Emotional containment and reticence are common coping choices among men struggling with mental illness. High-profile news stories, such as the suicides of actor Robin Williams,’4 television host Chef Anthony Bourdain,” and grunge musician Chris Cornell,’6 have highlighted that men struggle silently and unsuccessfully with mental illness. In writing about his anxiety and panic attacks, Kevin Love, a Cleveland Cavaliers player in the National Basketball Association League in the United States, stated that when he was younger, he learned the appropriate behavior norms for a boy: “You learn what it takes to ‘be a man.’ Its like a playbook: Be strong. Don’t talk about your feelings. Get through it on your oum’'”' His remarks echo research that has found that men are not used to talking about personal or family health on a day-to-day basis.’8 Nevertheless, Love’s story demonstrates that there is a slow, but increasingly open, conversation about mental illness and men. For example, Olympic swimmer Michael Phelps has publicly disclosed his battle with depression and suicide at a mental health conference.’9 Also, in the United Kingdom, Prince William and Prince Harry have thrown attention on mental health challenges faced by men by discussing their own personal struggles with depression, especially after the tragic death of their mother.60 As these stories about men’s mental illness experiences indicate, men’s health is complex and multilayered.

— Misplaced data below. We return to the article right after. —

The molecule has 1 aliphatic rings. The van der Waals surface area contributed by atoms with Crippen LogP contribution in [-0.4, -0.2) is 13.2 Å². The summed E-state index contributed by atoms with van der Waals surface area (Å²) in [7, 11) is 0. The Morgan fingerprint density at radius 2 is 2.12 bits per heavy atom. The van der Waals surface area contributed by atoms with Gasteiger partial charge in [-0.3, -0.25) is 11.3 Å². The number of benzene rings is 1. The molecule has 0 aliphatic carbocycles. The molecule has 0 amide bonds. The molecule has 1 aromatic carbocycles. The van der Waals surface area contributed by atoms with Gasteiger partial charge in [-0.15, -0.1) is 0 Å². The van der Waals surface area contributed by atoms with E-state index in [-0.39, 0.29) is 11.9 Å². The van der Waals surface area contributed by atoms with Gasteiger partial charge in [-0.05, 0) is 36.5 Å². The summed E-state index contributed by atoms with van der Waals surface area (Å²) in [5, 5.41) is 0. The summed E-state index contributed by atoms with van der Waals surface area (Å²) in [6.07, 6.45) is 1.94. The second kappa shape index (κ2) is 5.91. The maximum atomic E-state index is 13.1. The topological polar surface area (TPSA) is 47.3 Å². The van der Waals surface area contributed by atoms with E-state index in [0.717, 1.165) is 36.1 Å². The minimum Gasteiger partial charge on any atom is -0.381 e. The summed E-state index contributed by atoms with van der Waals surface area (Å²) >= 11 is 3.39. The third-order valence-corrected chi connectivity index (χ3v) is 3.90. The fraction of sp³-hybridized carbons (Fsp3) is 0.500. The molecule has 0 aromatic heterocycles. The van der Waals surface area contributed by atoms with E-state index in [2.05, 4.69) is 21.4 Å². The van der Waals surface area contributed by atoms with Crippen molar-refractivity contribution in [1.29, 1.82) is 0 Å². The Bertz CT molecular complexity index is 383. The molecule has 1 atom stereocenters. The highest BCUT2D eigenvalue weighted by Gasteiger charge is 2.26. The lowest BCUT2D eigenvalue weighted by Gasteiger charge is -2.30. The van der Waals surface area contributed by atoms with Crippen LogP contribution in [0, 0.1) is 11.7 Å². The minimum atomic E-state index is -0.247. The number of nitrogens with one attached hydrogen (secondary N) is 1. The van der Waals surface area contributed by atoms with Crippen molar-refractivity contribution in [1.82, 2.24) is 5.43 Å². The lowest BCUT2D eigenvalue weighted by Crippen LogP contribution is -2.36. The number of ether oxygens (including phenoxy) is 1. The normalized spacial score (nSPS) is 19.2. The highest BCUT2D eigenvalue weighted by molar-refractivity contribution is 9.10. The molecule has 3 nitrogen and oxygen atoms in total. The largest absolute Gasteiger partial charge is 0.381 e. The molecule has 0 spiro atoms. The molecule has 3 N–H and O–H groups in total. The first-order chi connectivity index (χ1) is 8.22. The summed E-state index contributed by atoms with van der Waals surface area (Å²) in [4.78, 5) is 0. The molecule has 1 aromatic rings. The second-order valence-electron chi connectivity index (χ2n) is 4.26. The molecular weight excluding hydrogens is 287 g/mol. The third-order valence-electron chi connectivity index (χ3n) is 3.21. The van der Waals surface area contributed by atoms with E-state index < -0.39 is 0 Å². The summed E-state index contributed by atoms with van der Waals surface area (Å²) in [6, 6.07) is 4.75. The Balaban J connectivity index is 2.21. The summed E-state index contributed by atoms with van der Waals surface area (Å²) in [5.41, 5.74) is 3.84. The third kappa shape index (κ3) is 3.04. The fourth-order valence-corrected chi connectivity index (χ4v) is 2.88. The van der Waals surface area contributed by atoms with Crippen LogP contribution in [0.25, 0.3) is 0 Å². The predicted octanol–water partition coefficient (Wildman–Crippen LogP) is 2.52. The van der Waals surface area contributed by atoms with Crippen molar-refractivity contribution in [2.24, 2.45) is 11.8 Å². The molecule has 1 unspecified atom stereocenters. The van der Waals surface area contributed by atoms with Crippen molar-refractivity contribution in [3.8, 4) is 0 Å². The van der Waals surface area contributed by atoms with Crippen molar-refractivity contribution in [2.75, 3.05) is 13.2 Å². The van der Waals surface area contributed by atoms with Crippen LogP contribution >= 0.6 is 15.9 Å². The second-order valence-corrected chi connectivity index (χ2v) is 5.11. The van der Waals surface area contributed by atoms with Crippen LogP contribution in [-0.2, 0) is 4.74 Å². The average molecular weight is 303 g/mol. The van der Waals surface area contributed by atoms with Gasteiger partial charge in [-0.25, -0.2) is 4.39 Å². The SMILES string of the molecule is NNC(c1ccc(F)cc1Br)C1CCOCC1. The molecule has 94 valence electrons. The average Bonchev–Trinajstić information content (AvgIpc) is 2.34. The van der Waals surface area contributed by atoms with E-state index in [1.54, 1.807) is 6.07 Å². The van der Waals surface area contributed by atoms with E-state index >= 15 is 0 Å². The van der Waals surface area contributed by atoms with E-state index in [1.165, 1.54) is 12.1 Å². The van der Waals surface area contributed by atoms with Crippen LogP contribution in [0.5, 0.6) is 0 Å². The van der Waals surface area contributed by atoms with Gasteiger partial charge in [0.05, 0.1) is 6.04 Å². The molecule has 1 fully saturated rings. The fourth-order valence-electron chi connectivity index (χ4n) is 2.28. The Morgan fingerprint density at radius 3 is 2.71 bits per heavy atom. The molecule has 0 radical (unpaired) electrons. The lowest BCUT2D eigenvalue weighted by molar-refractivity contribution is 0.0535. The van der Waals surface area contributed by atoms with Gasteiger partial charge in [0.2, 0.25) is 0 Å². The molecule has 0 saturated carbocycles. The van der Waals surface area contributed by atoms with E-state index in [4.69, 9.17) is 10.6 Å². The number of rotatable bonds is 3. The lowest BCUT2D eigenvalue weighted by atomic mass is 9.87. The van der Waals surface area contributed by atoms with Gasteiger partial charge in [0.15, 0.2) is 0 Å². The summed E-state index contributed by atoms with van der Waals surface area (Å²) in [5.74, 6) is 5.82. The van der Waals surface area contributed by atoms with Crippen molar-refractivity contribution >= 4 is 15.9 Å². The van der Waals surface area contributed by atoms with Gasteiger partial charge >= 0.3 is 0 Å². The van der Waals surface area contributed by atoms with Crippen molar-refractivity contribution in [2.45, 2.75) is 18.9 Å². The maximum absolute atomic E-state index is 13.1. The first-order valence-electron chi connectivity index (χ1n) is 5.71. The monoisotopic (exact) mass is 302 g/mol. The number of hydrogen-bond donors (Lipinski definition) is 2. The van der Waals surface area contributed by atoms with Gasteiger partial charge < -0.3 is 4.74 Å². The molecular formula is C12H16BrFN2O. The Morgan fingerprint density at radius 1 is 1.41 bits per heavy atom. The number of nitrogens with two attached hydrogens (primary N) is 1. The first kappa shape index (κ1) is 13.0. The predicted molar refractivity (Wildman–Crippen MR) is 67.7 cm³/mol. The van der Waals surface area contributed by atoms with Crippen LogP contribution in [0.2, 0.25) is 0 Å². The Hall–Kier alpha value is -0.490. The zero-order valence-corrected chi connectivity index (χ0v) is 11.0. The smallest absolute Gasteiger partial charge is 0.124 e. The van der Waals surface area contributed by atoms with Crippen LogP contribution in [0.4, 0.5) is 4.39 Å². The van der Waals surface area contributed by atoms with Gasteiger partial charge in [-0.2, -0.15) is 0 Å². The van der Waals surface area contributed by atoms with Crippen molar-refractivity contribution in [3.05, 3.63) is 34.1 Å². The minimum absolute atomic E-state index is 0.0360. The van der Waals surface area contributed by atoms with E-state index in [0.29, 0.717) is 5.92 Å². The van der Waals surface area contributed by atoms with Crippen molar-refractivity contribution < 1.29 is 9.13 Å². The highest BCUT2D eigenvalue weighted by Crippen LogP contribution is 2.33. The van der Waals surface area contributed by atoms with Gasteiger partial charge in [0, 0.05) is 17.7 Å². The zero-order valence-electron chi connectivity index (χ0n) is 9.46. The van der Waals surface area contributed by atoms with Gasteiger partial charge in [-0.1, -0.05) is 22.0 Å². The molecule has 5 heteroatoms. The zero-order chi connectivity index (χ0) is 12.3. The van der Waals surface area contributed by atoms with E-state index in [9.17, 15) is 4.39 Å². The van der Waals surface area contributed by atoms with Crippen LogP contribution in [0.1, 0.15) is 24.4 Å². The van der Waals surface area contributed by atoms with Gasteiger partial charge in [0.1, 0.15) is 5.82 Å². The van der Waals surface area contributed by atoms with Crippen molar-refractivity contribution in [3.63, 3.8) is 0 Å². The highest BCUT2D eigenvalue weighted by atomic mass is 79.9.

However, as the previous news stories and research also reveal, men can add more positive health behaviors to their perception of manhood by accepting more inclusive definitions of masculinity and being more health conscious.61 In fact, there are instances when male-identifying patients have resisted traditional gendered constructs. Rather than exhibit emotional or verbal reticence or distance,62 some seek emotional support from and connection with others experiencing a similar illness.6’ Additionally, as more men become involved in single parenting, same-sex relationships, and cohabiting stepfamilies, they are adopting traditional health responsibilities usually ascribed to women. Men are taking on more health monitoring, providing more social support, and are becoming primary caregivers.64 In essence, the sociocultural environment in which men exist cannot be ignored because it impacts the complete lived illness experience. Discourses of masculinity do not work in isolation. They often work with other notions of personal identity connected to culture, race, ethnicity, sexual identity, sexual orientation, disability status, and geography.'”